Thailand considers directly charging short sellers as shares slump

Thailand considers directly charging short sellers as shares slump

Thailand considers directly charging short sellers as shares slump

Thailand plans to extend its crackdown on illegal short selling as shares remain in the doldrums, according to the stock exchange’s chairman.

Market authorities are considering changing the law so both individuals and companies can be charged for such trades, said Pichai Chunhavajira, chairman of the Stock Exchange of Thailand. Existing rules allow only for punishment against securities companies that submit the short-selling order, he said.

Thailand has joined peers such as China and South Korea in tightening curbs on short selling after about US$156 billion of market value was wiped out from the nation’s equities from a peak in 2023. Prime Minister Srettha Thavisin has urged market authorities to review oversight of improper transactions including short selling to boost investors’ trust and confidence.

“There is an urgent need for more steps to ease investors’ concern and restore their trust,” Pichai, who was appointed as the bourse’s new chairman in February, said in an interview. “The short-term measures will revive some confidence, but we still must do more.”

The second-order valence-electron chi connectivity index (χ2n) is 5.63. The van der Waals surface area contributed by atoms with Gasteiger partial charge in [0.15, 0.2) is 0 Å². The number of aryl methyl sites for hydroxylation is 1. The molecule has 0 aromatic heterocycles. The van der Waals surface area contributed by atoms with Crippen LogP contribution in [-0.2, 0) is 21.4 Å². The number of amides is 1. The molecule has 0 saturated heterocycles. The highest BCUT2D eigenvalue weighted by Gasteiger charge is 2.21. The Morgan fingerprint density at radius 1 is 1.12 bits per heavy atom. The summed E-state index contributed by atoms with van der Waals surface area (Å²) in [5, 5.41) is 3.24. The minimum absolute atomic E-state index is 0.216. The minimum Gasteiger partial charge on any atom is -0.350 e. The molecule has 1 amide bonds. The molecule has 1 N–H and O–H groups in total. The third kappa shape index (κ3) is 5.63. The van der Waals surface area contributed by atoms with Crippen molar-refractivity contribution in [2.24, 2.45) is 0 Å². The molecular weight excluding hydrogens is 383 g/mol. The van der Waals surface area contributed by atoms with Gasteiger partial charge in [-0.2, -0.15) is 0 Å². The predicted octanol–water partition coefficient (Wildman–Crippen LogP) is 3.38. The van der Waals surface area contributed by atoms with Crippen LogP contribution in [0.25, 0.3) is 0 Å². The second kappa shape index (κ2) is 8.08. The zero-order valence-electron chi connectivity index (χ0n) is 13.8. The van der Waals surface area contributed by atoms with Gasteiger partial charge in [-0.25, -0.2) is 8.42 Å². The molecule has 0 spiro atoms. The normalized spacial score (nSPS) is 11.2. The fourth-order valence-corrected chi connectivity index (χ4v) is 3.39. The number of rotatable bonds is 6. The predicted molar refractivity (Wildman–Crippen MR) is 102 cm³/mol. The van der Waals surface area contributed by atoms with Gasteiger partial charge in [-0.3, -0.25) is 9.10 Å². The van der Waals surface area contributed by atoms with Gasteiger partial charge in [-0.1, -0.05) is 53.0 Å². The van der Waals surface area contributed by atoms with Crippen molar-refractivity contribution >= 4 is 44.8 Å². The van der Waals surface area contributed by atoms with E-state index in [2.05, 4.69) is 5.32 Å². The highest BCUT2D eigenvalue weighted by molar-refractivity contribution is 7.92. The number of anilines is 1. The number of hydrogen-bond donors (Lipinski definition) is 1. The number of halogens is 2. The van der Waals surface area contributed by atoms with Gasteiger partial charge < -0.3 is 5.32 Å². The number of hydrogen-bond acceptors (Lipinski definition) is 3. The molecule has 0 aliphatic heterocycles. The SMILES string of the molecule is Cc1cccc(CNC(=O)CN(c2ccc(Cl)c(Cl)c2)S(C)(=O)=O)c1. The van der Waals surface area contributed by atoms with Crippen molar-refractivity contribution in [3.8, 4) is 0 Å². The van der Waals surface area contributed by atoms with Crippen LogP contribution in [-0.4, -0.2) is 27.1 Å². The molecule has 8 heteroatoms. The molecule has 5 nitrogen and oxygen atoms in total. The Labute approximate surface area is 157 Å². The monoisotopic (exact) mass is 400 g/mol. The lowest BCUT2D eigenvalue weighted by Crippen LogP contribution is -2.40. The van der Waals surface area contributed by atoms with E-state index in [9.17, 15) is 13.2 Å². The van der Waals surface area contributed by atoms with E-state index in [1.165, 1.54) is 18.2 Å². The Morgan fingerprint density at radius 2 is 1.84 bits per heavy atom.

A woman wearing a face mask walks past an electronic board showing Asian stock index overview and news report on the oil market at a shopping centre in Bangkok. Photo: AFP

The stock exchange last month revealed more details about proposed stricter measures on short selling and program trading. These include a reduction in the market value of stock allowed for short selling and increased fines for securities companies that breach rules. Naked short selling – selling shares without borrowing them first – is being banned.

The benchmark SET Index has dropped more than 3 per cent so far this year, among the worst in Southeast Asia, after falling 15 per cent in 2023. Daily trading turnover is down more than 10 per cent from a year earlier on lower orders from individual shareholders, according to data compiled by Bloomberg and the stock exchange.

Why China, Japan and South Korea’s economic woes are Thailand’s too

Short-selling transactions account for about 10 per cent of total trading turnover, according to the exchange’s data dating back to September. The bourse began releasing the numbers after complaints about the potential link with the market slump.

SET will also propose some changes in the law to facilitate the offering and trading of digital assets such as investment and utility tokens, said Pichai. Srettha has offered some guidelines for the bourse to promote itself as the trading centre for digital assets in Southeast Asia, he said without elaborating.

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